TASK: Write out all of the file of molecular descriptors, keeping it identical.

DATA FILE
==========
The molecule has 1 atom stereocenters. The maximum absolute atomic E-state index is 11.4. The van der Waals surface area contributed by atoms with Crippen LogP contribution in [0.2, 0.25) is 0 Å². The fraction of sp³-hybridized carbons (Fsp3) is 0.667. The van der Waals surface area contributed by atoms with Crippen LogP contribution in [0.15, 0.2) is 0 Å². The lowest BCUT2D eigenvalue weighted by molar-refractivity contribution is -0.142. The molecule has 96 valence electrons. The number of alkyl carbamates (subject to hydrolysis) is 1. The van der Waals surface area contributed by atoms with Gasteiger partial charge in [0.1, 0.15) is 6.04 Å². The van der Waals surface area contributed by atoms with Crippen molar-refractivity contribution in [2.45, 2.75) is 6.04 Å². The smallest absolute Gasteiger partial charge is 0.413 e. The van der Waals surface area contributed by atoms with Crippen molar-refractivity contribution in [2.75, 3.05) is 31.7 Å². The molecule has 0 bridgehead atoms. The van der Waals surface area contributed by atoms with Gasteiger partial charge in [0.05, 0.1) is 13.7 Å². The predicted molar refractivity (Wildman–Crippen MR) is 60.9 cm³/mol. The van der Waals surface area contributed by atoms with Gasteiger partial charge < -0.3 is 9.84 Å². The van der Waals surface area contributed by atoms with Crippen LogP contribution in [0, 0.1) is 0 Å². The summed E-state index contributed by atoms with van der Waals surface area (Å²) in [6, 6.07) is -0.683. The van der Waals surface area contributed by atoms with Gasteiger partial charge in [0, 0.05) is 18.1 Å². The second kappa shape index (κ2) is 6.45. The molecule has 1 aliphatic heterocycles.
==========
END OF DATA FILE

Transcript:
The molecule has 1 atom stereocenters. The maximum absolute atomic E-state index is 11.4. The van der Waals surface area contributed by atoms with Crippen LogP contribution in [0.2, 0.25) is 0 Å². The fraction of sp³-hybridized carbons (Fsp3) is 0.667. The van der Waals surface area contributed by atoms with Crippen LogP contribution in [0.15, 0.2) is 0 Å². The lowest BCUT2D eigenvalue weighted by molar-refractivity contribution is -0.142. The molecule has 96 valence electrons. The number of alkyl carbamates (subject to hydrolysis) is 1. The van der Waals surface area contributed by atoms with Gasteiger partial charge in [0.1, 0.15) is 6.04 Å². The van der Waals surface area contributed by atoms with Crippen molar-refractivity contribution in [2.45, 2.75) is 6.04 Å². The smallest absolute Gasteiger partial charge is 0.413 e. The van der Waals surface area contributed by atoms with Crippen molar-refractivity contribution in [2.75, 3.05) is 31.7 Å². The molecule has 0 bridgehead atoms. The van der Waals surface area contributed by atoms with Gasteiger partial charge in [0.05, 0.1) is 13.7 Å². The predicted molar refractivity (Wildman–Crippen MR) is 60.9 cm³/mol. The van der Waals surface area contributed by atoms with Gasteiger partial charge < -0.3 is 9.84 Å². The van der Waals surface area contributed by atoms with Crippen LogP contribution in [0, 0.1) is 0 Å². The summed E-state index contributed by atoms with van der Waals surface area (Å²) in [6, 6.07) is -0.683. The van der Waals surface area contributed by atoms with Gasteiger partial charge in [0, 0.05) is 18.1 Å². The second kappa shape index (κ2) is 6.45. The molecule has 1 aliphatic heterocycles.